Transforming Grief Into Love During Pregnancy After Loss

We are having a warm, sunny summer in the Pacific Northwest and I’m enjoying my third trimester with Baby Girl #2. I saw Wiggles, her nickname, on ultrasound this morning. She was hiding behind her arm, but I got a quick glimpse of her little nose, lips and chin. She is beautiful and healthy, and I’m loving her more every day.

It’s been a few months since I’ve written about this pregnancy. “Write blog post” migrated from one to-do list to the next and despite wanting to share, I would stop myself before I got started. My perfectionism sometimes paralyzes me from action. Rather than continuing to doubt myself, I trust this post will resonate truth and hope.

Back in January I hired Adam Quiney, an executive life coach, to guide me on a journey of personal transformation. I’d just finished five months of weekly art therapy and I felt ready to approach life from a future-focused perspective. Art therapy was very healing. I worked on everything from grief and personal identity, to family relationships and childhood traumas. My therapist and I agreed I’d made great progress in our five months together and she supported my transition from therapy to coaching.

On a recent call with Adam we explored the anguish I’d come to feel every time a stranger or new acquaintance asked me if this was my first pregnancy. You may have read my blog entry where I explored that question and felt determined to respond honestly every time.

Most moms and moms-to-be would likely agree that pregnancy is an intimate and deeply personal experience. Our bodies morph. Our hormones rage. We have weird cravings, strange aches and pains. We feel every kick, somersault and hiccup. Our partners support us, massage us, lift us off the couch, and admire our wiggling bellies, but the intimacy of pregnancy is the mother’s alone.

Paradoxically, the world is incredibly curious about pregnancy and loves to celebrate it. Complete strangers need to know how I am feeling, if I had morning sickness, if we settled on a name, and how I hope to deliver.

This dichotomy — the intimacy vs. shameless curiosity — captures my struggle. Pregnancy after loss makes these questions harder to answer and until very recently I told the truth when asked if this pregnancy was my first.

My coach helped me realize it didn’t always serve me to tell the truth. His guidance helped me see that by answering honestly, even with strangers, I was holding onto the pain of Poppy’s death and it was limiting my ability to celebrate the life growing within me now. After reciting the tragic story of my stillborn daughter over and over I decided to smile back and respond “Yes.”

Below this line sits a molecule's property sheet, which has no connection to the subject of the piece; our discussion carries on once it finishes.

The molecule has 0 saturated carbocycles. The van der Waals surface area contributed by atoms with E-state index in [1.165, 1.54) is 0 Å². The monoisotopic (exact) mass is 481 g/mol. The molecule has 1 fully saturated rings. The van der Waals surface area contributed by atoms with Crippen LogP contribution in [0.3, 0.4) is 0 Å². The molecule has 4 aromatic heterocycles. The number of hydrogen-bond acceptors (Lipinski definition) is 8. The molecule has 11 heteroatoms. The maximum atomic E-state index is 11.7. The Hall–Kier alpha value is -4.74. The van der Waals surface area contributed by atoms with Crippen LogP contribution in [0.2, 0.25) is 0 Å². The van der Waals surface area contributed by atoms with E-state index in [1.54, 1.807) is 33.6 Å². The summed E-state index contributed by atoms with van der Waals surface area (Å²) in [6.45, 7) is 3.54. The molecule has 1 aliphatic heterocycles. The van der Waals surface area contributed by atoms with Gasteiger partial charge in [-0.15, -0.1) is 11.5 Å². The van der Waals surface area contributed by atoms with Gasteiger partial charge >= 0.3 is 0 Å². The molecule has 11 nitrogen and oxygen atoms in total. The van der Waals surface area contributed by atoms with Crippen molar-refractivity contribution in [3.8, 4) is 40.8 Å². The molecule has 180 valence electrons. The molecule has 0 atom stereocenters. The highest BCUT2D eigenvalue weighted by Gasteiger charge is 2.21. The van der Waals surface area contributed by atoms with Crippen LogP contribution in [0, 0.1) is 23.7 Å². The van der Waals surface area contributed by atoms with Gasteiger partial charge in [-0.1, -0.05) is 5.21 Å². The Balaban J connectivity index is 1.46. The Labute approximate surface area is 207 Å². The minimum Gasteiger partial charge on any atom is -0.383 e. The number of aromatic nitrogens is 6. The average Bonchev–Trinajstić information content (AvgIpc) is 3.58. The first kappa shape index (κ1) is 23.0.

The irony is I feel a pang of sadness whether I answer truthfully or not. My sadness will always be there. But as I continue to heal from Poppy’s death I want to celebrate life now and move boldly into the future. People love talking about the life changing transition to parenthood. Rather than fear their curiosity and reject their excitement, I am learning to celebrate it. My heart heals a little more each time I do.

I learned a new definition for the word forgiveness recently. Forgiveness is giving up hope of a different past. Sometimes I cringe when I reflect how destroyed, incapable, and purposeless I felt those many months after Poppy’s death. I resent my grief for the way it tore me apart. I’ve come a long way since Poppy died almost 2 years ago. I’m aware these judgments don’t serve me. Through the lens of forgiveness, I am letting go of hope for a different past. I feel lighter and have more clarity for where I’m heading as a result.

That brings me to an exciting bit of personal news. This past weekend I began a 12-month journey of personal transformation, leadership development, and coaches training as a coach-in-training with Accomplishment Coaching. As a coach-in-training, I will explore my own barriers to love and connection as well as learn how to coach others to live the most meaningful and authentic life possible.

Over the next year, I will work directly with a team of experienced leaders, mentor coaches, and 20 other coaches-in-training to create the greatest life I’ve ever imagined. In the next few months, I will begin working with clients of my own as I build a coaching business. I am very inspired and deeply blessed to be on this path.

I write candidly about my fears in this blog and I’ve received so much support and encouragement in response. Despite my struggles, I am full of love. Change is on the horizon. The possibilities are endless. I’m celebrating it all now.

Written by

I write about love, grief, forgiveness, and healing to honor my daughters Poppy and Moxie. I work as a life coach and I’m writing a memoir. dukelifecoaching.com

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